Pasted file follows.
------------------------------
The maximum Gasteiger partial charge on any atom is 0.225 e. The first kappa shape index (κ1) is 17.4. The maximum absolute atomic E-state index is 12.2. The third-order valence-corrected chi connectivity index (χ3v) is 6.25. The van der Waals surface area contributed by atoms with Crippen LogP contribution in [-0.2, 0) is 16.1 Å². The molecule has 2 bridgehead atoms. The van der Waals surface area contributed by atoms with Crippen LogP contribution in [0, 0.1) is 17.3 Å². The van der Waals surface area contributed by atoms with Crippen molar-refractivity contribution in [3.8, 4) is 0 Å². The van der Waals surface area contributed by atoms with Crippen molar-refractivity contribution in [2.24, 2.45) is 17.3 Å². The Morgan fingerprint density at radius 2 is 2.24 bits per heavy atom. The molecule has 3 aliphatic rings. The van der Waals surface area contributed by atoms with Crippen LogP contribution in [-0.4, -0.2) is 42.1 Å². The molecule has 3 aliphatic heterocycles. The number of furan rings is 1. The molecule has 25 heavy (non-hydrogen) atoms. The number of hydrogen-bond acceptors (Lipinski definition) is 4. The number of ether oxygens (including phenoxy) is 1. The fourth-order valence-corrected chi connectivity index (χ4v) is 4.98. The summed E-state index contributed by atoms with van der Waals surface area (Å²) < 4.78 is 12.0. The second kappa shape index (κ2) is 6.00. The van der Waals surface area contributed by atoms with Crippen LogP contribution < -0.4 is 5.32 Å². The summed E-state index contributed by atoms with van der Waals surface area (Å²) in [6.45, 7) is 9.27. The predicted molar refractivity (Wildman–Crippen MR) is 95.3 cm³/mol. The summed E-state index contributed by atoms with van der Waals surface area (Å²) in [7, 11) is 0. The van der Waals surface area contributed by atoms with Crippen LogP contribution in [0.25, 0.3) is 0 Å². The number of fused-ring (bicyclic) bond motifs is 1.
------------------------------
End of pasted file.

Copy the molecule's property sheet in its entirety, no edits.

The maximum Gasteiger partial charge on any atom is 0.225 e. The first kappa shape index (κ1) is 17.4. The maximum absolute atomic E-state index is 12.2. The third-order valence-corrected chi connectivity index (χ3v) is 6.25. The van der Waals surface area contributed by atoms with Crippen LogP contribution in [-0.2, 0) is 16.1 Å². The molecule has 2 bridgehead atoms. The van der Waals surface area contributed by atoms with Crippen LogP contribution in [0, 0.1) is 17.3 Å². The van der Waals surface area contributed by atoms with Crippen molar-refractivity contribution in [3.8, 4) is 0 Å². The van der Waals surface area contributed by atoms with Crippen molar-refractivity contribution in [2.24, 2.45) is 17.3 Å². The Morgan fingerprint density at radius 2 is 2.24 bits per heavy atom. The molecule has 3 aliphatic rings. The van der Waals surface area contributed by atoms with Crippen LogP contribution in [-0.4, -0.2) is 42.1 Å². The molecule has 3 aliphatic heterocycles. The number of furan rings is 1. The molecule has 25 heavy (non-hydrogen) atoms. The number of hydrogen-bond acceptors (Lipinski definition) is 4. The number of ether oxygens (including phenoxy) is 1. The fourth-order valence-corrected chi connectivity index (χ4v) is 4.98. The summed E-state index contributed by atoms with van der Waals surface area (Å²) < 4.78 is 12.0. The second kappa shape index (κ2) is 6.00. The van der Waals surface area contributed by atoms with Crippen LogP contribution < -0.4 is 5.32 Å². The summed E-state index contributed by atoms with van der Waals surface area (Å²) in [6.45, 7) is 9.27. The predicted molar refractivity (Wildman–Crippen MR) is 95.3 cm³/mol. The summed E-state index contributed by atoms with van der Waals surface area (Å²) in [7, 11) is 0. The van der Waals surface area contributed by atoms with Crippen LogP contribution in [0.25, 0.3) is 0 Å². The number of fused-ring (bicyclic) bond motifs is 1.